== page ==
Megan Thomas: Forensic Sorceress
Megan Thomas works in the office of the District Attorney as a forensic sorceress. Her job is to protect the citizens of the greater metropolitan area of Tulsa from all manner of evil sorcerers and vampires—while also managing her personal life without endangering the people in it.
Megan Thomas works in the office of the District Attorney as a forensic sorceress. Her job is to tell if magic has been used in the commission of a crime, in order to protect the citizens of the greater metropolitan area of Tulsa from all manner of evil sorcerers and vampires.
After arriving at her childhood home to celebrate Yule with her mother, she must help her high school crush, Police Officer Niall Lake, investigate a murder and track down the person who might be guilty. As a witness in a trial, she must defend herself against accusations of being a witch. She has to explain that being a sorceress is intrinsic to her being, but being a witch is a religion. At first, she doesn’t realize what evil is hiding in a very unusual place, but during the ceremonial excavation of a time capsule, all attendees find out.
All this as she tries to balance her work life with her love life and her mother without endangering them.
Coming home at Yule time is supposed to be fun! At least that’s what people always say, like in all the media that bombards us from the first minute after Samhain until the end of Twelfth Night. I’ve always had a good deal of trouble believing that malarkey, especially when I have to deal with my dear relatives.
Once I turned off of Highway 169 and into Nowata proper, it was just a matter of minutes until I pulled into the driveway. I didn’t have to know how close I was to the house; my old SUV has driven the route so many times I could just close my eyes and take a nap. But if I did that, the old-fashioned brick streets leading up to the house, which I hate, would wake me up about ten feet into the block.
Don’t get me wrong; Nowata is a nice enough town and was actually a great place to grow up. In retrospect, that is. When you were doing the growing up it was a one of the most stiflingly, boring places in existence.
I definitely would not want to come back here to live. The only way would be for a humongous salary, or for a devilishly handsome and wonderful guy. Not that, given my social life over the last couple of years, the latter had any kind of a chance in hell of coming about. But a girl can dream, can’t she?
I had few friends in school. Most people were afraid of me, though they would never have admitted it. Something about being afraid that sweet little Megan might get mad and turn one of them or their little darlings into an obnoxious smelly thing. Some people spend too much time reading the tabloids and watching low budget movies that some of the cable channels churn out on a regular basis.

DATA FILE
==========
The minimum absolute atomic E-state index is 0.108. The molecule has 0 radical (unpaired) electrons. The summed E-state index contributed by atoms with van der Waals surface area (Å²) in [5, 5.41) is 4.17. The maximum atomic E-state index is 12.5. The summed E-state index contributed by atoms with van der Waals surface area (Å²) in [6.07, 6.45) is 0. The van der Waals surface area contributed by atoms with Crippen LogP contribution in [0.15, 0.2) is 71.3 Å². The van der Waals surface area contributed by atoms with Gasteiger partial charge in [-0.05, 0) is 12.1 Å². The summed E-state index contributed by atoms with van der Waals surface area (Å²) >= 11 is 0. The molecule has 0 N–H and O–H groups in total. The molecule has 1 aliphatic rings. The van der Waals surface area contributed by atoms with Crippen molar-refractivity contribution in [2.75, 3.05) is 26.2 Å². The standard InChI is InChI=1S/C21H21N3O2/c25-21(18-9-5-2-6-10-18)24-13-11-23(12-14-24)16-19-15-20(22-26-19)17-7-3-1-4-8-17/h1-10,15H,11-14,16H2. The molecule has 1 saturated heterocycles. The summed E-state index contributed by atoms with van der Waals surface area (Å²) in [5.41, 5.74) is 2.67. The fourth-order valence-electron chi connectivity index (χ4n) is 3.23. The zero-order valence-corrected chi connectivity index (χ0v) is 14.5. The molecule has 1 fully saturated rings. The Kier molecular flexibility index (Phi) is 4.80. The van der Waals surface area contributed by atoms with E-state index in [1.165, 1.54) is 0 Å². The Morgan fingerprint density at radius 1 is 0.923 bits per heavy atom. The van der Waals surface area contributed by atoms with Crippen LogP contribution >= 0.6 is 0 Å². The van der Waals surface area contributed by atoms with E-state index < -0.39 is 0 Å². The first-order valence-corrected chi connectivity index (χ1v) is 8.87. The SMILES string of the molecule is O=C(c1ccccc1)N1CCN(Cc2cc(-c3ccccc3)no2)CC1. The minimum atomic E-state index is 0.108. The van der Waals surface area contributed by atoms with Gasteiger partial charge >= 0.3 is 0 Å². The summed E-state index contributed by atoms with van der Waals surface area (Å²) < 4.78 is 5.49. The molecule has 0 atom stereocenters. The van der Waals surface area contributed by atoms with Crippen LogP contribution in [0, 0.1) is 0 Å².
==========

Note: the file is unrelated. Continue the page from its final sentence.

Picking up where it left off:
I banked around the curve and a familiar white two-story house came into sight. It sits at the intersection of two streets and the highway. I couldn’t help smiling when I saw it. My great-grandfather had built the place at the turn of the twentieth century; my grandmother had been born in it, and some years later, so had my mother. I think if Mom had had her wish, I would have been born under that roof, as well. However, my wonderful father intervened, so I had the advantage of coming into the world in a hospital.
Nowata is fairly small, only around ten thousand people. The town got its name because of a drunken sign painter; it was supposed to be called Noweta, which is, I think, Cherokee, and means running water or something like that. The problem was, nobody noticed the mistake on the sign until after the sorcerer they had hired to bless the settlement had done his thing, and that locked in the name that was on the sign. The early settlers couldn’t afford to pay him a second fee to redo it correctly, so the name stayed the same.
I pulled my car up behind my mother’s hybrid. She’s gotten very much into energy efficiency in the last couple of years. She even named the car some sort of Latin moniker that changes every couple of weeks. I’ve given up trying to remember it. Actually, I’ve ridden in her car and kind of like it. When it comes time to get rid of my faithful old Forester, I will definitely consider one.
I grabbed my backpack and overnight bag and headed inside. The blinking red light on the intruder alarm came to life as I stepped though the side door and into the laundry room. It didn’t go off. That didn’t surprise me in the slightest.
“Mom, why are you paying for this alarm when you never set it?”
My mother pushed open the accordion door that led into the kitchen. Mom is tall, nearly five-eight, her grey hair held back with a sixties-style hippie head band.
“So, my daughter the witch has finally decided to come home for the holidays,” she said. There are times I think that my mother is auditioning for the role of a Jewish Mother in a community theatre production of Fiddler on the Roof.
I rolled my eyes; this was a conversation that we had had before, and I was pretty certain that we would have again, many, many times. She does it deliberately. I know that, and I know she knows that I know. Also, it isn’t done out of any sort of malice or intent to hurt. Mom has just gotten it in her head that this is funny and that I expect her to say it.
“Mother, if I’ve told you once, I’ve told you a thousand times, you know good and well I am not a witch; I’m a sorceress. There’s a difference,” I said. “Just remember your daughter is a sorceress!”
“You better be a damn good sorceress,” she said, throwing her arms around me in a tight hug, “with what your education and training cost when you could have gone into something high paying, like law or medicine. You’d think you would have taken after me or your father, rather than your grandmother.”
I chuckled. Grandma had been a very adept sorceress as well as a teacher. She’d written several books on magic that were considered seminal and still used in a lot of university courses. The royalties from one of them had been enough to pay for my education, so Mom and Dad hadn’t had to fork over a dime.